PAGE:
Asians in A1 series
Asian drivers struggled to make an impact as the new A1 Grand Prix series got off to a chaotic start at Brands Hatch.Updated: Sep 26, 2005 20:42 IST
Asian drivers struggled to make an impact as the new A1 Grand Prix series got off to a chaotic start at Brands Hatch on Friday.
The new championship, which is billed as a World Cup of motorsport, pits nation against nation on the track, with a key feature being the arrival of countries so far unused to the sport.
But that grand design backfired as rookie drivers found the going tough.
In the first practice session, India's Karun Chandhok caused the most spectacular accident when he turned in on ex-Formula One driver Jos Verstappen. The two cars made contact, pitching Chandhok into the air and badly damaging his car.
Chandhok had already allowed another Formula One refugee, Alex Yoong of Malaysia, to pass him but failed to notice the bright orange Netherlands car of Verstappen, causing the pile-up.
China's drivers have struggled to match their more experienced rivals in testing and again were caught out in practice.
Their nominated driver Qinghua Ma spun at the fast Paddock Hill bend and brought out the red flags once again.
Collisions are rare in practice, with drivers concentrating on finding the perfect set-up for their cars, but the A1 GP debut bucked that trend.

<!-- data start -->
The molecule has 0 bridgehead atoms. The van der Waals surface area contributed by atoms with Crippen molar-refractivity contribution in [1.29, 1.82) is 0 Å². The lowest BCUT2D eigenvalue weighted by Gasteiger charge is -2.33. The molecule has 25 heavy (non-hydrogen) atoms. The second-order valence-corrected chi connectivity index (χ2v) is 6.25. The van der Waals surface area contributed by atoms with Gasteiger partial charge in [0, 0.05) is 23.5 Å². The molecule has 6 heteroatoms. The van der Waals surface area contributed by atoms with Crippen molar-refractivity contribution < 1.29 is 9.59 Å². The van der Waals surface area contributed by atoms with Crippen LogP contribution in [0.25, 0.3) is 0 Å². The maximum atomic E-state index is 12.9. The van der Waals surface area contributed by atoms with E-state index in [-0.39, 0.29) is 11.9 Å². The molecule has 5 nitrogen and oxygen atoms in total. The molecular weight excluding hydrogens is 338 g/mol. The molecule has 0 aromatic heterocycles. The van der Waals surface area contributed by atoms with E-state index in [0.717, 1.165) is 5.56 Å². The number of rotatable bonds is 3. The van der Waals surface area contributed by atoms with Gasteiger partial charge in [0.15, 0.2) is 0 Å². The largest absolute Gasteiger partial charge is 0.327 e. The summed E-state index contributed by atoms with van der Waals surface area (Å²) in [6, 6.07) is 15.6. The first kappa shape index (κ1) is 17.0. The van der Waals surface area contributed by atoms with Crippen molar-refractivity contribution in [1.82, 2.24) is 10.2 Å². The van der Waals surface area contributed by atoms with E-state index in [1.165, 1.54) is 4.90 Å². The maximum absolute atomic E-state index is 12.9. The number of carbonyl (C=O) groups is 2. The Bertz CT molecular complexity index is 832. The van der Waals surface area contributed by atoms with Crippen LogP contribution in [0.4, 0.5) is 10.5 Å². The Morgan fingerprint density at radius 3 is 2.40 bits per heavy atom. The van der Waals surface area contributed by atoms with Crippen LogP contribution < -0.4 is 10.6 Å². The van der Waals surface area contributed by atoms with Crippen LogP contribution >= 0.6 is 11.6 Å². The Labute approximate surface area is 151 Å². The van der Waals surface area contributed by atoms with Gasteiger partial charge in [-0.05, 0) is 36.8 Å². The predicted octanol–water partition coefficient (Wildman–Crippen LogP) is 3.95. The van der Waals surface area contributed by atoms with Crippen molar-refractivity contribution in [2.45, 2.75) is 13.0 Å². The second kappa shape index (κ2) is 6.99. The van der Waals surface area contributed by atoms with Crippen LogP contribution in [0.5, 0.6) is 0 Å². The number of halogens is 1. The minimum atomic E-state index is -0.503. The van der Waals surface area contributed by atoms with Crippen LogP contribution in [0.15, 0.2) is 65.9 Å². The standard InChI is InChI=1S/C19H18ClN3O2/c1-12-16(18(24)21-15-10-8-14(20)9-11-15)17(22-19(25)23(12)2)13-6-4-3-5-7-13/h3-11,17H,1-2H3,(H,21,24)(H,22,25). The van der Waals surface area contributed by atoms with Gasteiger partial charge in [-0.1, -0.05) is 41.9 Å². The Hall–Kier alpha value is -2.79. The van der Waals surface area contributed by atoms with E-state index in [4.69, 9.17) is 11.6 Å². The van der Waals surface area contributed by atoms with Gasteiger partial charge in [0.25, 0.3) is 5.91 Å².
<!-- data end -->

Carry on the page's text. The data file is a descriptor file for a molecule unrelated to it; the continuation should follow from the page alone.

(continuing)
The problems continued in the second session, with Japan's Ryo Fukuda and Czech driver Jan Charouz both spinning off in quick succession.
Russia's Nikolay Fomenko followed countryman Vasilev's lead by spinning first and then crashing into the barriers. Germany's Adrian Sutil almost collected the stricken Russian car, bringing out more red flags.
Even more red flags followed when Tengyi Jiang crashed the Chinese entry before Christian Jones finally stopped the session for good 18 minutes before the scheduled end when he slammed his car into the barriers.
Despite promises of an equal playing field with even drivers from countries with little motorsport pedigree being able to compete, the timing sheets at the end of first practice told a different story.
Scott Speed set the pace for the United States, setting a fastest lap of one minute 16.875seconds in the first session.
Speed's GP rival Nelson Piquet Jr was a quarter of a second behind for Brazil while Frenchman Nicolas Lapierre took third.
Britain's Robbie Kerr was fourth while Yoong was fifth.
Chandhok had little chance to set a decent time having only completed two laps but Chinese driver Ma clocked 13 and was still over nine seconds off the pace.
His countryman Jiang was over 10 seconds down in the second session.
First Published: Sep 24, 2005 19:33 IST